An atom is a system of one or more electrons bound to a nucleus. Here is a quantum microscope image of a hydrogen atom:
Hydrogen has just one electron, which exists as a fuzzy probability cloud.
That probability cloud is called an orbital (not orbit):
Orbital: a region where we expect an electron to be 90% of the time.
The simplest orbital is the "s" orbital (such as the single electron in Hydrogen):
We can have more than one orbital, and each one has a different energy state.
Imagine the different vibrations we can get on a simple string:
some different vibration modes of a string
Now see the interesting vibration modes on a 2D surface like a drum:
(Note for the curious: the above animation uses the "Bessel Function" to calculate the different ways a surface can vibrate when it is fixed at its edges.)
Now imagine the vibration modes around a nucleus!
Well, here they are, with labels:
orbitals s, p, d and f
- Electrons prefer to be at the lowest energy state possible.
- The s orbital has the lowest energy state then p, d and f
- An orbital can have up to two electrons (each with opposite "spin")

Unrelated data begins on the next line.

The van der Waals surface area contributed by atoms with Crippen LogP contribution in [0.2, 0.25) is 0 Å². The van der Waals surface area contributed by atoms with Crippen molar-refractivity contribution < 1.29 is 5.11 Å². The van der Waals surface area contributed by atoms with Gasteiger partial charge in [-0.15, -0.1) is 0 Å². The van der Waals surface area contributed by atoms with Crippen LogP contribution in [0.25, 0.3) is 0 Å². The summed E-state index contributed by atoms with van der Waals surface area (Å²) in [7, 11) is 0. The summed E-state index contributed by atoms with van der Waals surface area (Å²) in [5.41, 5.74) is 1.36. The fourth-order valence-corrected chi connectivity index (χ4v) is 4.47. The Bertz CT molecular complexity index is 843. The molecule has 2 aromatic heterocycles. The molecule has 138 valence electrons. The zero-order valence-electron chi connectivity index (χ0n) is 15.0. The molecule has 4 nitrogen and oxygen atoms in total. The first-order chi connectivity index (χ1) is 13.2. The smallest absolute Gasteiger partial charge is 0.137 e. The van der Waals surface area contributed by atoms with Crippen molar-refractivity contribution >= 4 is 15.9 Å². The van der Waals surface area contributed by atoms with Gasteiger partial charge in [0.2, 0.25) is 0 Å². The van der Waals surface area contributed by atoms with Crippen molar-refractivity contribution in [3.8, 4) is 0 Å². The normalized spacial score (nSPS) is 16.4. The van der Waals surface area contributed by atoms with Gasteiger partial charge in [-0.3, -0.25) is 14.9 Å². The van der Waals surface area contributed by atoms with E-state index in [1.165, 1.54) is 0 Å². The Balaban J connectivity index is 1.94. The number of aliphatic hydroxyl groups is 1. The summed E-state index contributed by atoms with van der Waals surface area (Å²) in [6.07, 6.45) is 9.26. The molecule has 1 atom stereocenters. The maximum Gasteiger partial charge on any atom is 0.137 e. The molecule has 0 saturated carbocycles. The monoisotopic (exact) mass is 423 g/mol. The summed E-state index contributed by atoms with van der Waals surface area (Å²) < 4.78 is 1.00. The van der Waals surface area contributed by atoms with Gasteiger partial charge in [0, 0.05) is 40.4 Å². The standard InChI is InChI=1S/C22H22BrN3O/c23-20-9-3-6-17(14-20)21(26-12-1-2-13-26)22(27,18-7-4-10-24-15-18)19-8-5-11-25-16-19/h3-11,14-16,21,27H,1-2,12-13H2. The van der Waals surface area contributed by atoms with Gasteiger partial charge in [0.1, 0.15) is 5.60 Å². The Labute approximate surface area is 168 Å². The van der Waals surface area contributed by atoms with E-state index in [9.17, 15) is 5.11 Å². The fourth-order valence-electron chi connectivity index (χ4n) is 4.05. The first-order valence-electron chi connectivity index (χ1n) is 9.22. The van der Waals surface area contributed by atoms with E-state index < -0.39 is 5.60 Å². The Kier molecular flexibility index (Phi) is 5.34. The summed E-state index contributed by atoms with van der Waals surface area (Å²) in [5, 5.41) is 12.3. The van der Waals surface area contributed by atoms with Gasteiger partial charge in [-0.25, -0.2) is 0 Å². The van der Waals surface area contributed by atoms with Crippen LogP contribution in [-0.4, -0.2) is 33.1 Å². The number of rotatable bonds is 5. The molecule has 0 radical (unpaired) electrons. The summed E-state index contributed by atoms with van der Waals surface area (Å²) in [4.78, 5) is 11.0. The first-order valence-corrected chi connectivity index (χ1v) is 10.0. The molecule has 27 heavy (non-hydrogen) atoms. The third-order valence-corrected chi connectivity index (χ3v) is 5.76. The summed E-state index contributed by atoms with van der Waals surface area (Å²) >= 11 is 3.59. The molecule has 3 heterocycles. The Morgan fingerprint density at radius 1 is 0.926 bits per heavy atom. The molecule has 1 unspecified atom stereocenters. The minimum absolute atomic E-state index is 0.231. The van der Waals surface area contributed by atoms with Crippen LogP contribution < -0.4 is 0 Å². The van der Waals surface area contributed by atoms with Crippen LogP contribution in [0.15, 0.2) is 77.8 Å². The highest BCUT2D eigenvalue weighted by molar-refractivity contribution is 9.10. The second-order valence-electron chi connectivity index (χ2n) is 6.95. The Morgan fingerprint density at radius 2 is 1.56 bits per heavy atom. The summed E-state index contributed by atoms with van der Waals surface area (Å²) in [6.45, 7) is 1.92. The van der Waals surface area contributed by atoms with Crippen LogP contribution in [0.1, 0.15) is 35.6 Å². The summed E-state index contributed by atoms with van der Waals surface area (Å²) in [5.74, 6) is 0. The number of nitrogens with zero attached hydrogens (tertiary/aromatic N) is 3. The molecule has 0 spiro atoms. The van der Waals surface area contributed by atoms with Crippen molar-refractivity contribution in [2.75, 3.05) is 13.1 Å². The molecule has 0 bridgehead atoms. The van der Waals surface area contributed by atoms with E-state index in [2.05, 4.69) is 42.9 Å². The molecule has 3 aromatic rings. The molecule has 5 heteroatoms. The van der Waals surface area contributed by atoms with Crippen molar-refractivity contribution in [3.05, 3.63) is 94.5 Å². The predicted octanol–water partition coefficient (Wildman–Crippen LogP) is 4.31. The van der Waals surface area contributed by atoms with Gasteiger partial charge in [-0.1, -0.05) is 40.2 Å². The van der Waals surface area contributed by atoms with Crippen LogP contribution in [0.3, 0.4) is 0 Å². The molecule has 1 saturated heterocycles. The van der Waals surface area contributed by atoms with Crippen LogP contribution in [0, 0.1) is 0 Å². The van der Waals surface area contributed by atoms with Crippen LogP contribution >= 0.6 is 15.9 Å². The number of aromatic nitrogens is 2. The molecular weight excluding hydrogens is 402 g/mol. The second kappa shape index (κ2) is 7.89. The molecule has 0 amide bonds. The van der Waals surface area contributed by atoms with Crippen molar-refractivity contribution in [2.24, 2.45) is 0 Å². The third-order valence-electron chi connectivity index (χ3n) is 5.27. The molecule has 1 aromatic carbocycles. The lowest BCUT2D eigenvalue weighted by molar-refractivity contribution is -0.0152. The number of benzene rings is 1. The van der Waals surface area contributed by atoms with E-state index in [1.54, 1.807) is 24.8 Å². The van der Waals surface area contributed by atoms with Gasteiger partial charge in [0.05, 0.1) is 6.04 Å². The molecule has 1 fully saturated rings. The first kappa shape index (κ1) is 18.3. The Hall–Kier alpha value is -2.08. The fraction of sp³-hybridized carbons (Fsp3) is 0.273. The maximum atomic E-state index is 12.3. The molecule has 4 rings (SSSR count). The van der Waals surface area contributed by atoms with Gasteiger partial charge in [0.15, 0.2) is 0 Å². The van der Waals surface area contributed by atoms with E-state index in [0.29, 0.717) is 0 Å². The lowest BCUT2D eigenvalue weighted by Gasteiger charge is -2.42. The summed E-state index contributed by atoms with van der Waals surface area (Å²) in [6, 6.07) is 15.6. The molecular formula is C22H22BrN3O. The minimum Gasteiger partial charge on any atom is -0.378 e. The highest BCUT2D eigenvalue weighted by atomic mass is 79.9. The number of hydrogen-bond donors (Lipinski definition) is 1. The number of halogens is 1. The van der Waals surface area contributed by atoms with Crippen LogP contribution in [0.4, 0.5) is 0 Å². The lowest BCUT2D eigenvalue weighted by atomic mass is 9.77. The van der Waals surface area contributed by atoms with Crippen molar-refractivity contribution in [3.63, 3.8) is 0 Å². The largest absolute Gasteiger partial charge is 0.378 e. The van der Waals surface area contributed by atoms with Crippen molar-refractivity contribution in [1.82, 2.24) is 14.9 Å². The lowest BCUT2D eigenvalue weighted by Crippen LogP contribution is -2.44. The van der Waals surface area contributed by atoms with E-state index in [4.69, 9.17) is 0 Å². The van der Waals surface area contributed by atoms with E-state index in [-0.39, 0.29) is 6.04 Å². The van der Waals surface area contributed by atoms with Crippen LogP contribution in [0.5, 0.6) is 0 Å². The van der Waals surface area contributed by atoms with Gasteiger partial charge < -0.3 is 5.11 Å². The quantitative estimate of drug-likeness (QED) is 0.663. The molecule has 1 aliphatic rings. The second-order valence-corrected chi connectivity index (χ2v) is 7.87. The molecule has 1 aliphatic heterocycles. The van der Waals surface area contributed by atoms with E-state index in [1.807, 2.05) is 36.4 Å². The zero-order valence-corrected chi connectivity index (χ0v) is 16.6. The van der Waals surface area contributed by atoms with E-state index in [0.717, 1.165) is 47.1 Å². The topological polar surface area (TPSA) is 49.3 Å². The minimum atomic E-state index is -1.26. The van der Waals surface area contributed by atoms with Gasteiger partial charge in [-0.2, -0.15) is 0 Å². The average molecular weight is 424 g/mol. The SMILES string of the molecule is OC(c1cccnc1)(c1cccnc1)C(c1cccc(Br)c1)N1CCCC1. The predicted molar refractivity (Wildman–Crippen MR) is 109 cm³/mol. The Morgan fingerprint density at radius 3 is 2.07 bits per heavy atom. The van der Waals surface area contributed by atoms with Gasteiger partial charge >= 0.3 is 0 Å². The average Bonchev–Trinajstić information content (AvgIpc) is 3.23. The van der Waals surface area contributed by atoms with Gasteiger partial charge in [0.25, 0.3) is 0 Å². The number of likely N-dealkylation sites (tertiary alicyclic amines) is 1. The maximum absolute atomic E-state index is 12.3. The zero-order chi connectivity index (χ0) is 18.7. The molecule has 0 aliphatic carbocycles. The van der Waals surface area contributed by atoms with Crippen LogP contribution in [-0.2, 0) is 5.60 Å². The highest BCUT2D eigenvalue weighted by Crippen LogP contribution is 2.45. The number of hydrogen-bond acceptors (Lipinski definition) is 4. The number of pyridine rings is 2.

But there is one more twist! An atom hosts electrons in shells:
- the first shell only has an s orbital
- the second shell can have an s orbital and p orbitals
- the third shell can have s, p and d orbitals
- the fourth shell can have s, p, d and f orbitals
- later shells can also have s, p, d and f orbitals (no more are needed for the elements we know!)
So where does each electron go?
Well, it is like packing things into a box, the items find their lowest energy locations.
And so for electrons we need to think about the energy needed for the shell plus the energy needed for the orbital.
And we get this (notice how energy levels overlap):
energy of shell plus orbital
The order goes 1s, 2s, 2p, 3s, 3p, 4s, 3d, 4p, 5s, 4d, etc. But there are exceptions! Those pesky electrons don't like to be told what to do except by nature.
Look at Periodic Table and Electrons to see more of the story!